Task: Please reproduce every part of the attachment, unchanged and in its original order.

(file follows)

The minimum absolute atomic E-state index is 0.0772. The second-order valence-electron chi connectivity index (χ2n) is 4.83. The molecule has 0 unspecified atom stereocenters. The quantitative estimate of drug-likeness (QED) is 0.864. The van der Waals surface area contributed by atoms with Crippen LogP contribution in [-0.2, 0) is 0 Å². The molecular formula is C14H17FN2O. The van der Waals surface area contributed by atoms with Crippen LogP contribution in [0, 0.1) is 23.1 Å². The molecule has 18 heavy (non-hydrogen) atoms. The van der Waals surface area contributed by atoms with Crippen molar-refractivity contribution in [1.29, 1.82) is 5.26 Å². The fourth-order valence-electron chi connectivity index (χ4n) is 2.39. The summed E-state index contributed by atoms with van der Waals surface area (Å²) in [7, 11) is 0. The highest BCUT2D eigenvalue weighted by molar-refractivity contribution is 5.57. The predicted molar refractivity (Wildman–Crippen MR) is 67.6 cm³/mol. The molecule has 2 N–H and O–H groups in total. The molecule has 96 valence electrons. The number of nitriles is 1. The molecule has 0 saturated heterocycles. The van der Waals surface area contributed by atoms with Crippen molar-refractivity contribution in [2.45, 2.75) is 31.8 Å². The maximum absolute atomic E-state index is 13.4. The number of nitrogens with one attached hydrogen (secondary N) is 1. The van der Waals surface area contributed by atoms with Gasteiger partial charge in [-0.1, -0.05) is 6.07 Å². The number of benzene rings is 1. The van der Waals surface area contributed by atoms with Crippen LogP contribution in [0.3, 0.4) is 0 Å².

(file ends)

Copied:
The minimum absolute atomic E-state index is 0.0772. The second-order valence-electron chi connectivity index (χ2n) is 4.83. The molecule has 0 unspecified atom stereocenters. The quantitative estimate of drug-likeness (QED) is 0.864. The van der Waals surface area contributed by atoms with Crippen LogP contribution in [-0.2, 0) is 0 Å². The molecular formula is C14H17FN2O. The van der Waals surface area contributed by atoms with Crippen LogP contribution in [0, 0.1) is 23.1 Å². The molecule has 18 heavy (non-hydrogen) atoms. The van der Waals surface area contributed by atoms with Crippen molar-refractivity contribution in [1.29, 1.82) is 5.26 Å². The fourth-order valence-electron chi connectivity index (χ4n) is 2.39. The summed E-state index contributed by atoms with van der Waals surface area (Å²) in [7, 11) is 0. The highest BCUT2D eigenvalue weighted by molar-refractivity contribution is 5.57. The predicted molar refractivity (Wildman–Crippen MR) is 67.6 cm³/mol. The molecule has 2 N–H and O–H groups in total. The molecule has 96 valence electrons. The number of nitriles is 1. The molecule has 0 saturated heterocycles. The van der Waals surface area contributed by atoms with Crippen molar-refractivity contribution in [2.45, 2.75) is 31.8 Å². The maximum absolute atomic E-state index is 13.4. The number of nitrogens with one attached hydrogen (secondary N) is 1. The van der Waals surface area contributed by atoms with Gasteiger partial charge in [-0.1, -0.05) is 6.07 Å². The number of benzene rings is 1. The van der Waals surface area contributed by atoms with Crippen LogP contribution in [0.3, 0.4) is 0 Å².